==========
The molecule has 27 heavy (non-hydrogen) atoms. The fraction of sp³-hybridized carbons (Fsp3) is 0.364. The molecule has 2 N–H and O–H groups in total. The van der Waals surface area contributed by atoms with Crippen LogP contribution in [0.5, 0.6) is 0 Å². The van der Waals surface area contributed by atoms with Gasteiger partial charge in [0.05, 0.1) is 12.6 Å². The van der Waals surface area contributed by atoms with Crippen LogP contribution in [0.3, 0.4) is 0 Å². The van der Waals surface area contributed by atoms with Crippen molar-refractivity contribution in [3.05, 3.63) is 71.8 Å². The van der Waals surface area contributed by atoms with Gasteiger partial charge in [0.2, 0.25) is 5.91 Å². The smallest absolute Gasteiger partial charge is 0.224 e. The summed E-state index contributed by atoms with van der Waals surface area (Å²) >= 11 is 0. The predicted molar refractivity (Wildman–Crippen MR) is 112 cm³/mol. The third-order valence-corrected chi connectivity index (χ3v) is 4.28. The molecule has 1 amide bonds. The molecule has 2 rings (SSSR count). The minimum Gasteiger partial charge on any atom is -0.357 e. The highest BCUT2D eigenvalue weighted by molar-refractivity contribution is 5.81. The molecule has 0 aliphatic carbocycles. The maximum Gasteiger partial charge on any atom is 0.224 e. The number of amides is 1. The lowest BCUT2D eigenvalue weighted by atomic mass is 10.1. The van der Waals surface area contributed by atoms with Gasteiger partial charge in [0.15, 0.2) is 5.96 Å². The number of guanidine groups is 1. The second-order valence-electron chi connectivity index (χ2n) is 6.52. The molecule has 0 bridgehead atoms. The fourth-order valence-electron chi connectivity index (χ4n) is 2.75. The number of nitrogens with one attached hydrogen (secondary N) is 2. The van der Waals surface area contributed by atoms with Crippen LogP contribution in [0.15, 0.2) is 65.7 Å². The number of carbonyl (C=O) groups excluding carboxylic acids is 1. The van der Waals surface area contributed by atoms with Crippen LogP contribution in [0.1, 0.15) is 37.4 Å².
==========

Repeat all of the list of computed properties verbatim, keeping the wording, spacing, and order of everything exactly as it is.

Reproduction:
The molecule has 27 heavy (non-hydrogen) atoms. The fraction of sp³-hybridized carbons (Fsp3) is 0.364. The molecule has 2 N–H and O–H groups in total. The van der Waals surface area contributed by atoms with Crippen LogP contribution in [0.5, 0.6) is 0 Å². The van der Waals surface area contributed by atoms with Gasteiger partial charge in [0.05, 0.1) is 12.6 Å². The van der Waals surface area contributed by atoms with Crippen LogP contribution in [0.3, 0.4) is 0 Å². The van der Waals surface area contributed by atoms with Crippen molar-refractivity contribution in [3.05, 3.63) is 71.8 Å². The van der Waals surface area contributed by atoms with Gasteiger partial charge in [0.2, 0.25) is 5.91 Å². The smallest absolute Gasteiger partial charge is 0.224 e. The summed E-state index contributed by atoms with van der Waals surface area (Å²) >= 11 is 0. The predicted molar refractivity (Wildman–Crippen MR) is 112 cm³/mol. The third-order valence-corrected chi connectivity index (χ3v) is 4.28. The molecule has 1 amide bonds. The molecule has 2 rings (SSSR count). The minimum Gasteiger partial charge on any atom is -0.357 e. The highest BCUT2D eigenvalue weighted by molar-refractivity contribution is 5.81. The molecule has 0 aliphatic carbocycles. The maximum Gasteiger partial charge on any atom is 0.224 e. The number of amides is 1. The lowest BCUT2D eigenvalue weighted by atomic mass is 10.1. The van der Waals surface area contributed by atoms with Gasteiger partial charge in [0.15, 0.2) is 5.96 Å². The number of guanidine groups is 1. The second-order valence-electron chi connectivity index (χ2n) is 6.52. The molecule has 0 bridgehead atoms. The fourth-order valence-electron chi connectivity index (χ4n) is 2.75. The number of nitrogens with one attached hydrogen (secondary N) is 2. The van der Waals surface area contributed by atoms with Crippen LogP contribution in [0.15, 0.2) is 65.7 Å². The number of carbonyl (C=O) groups excluding carboxylic acids is 1. The van der Waals surface area contributed by atoms with Crippen LogP contribution in [0.1, 0.15) is 37.4 Å².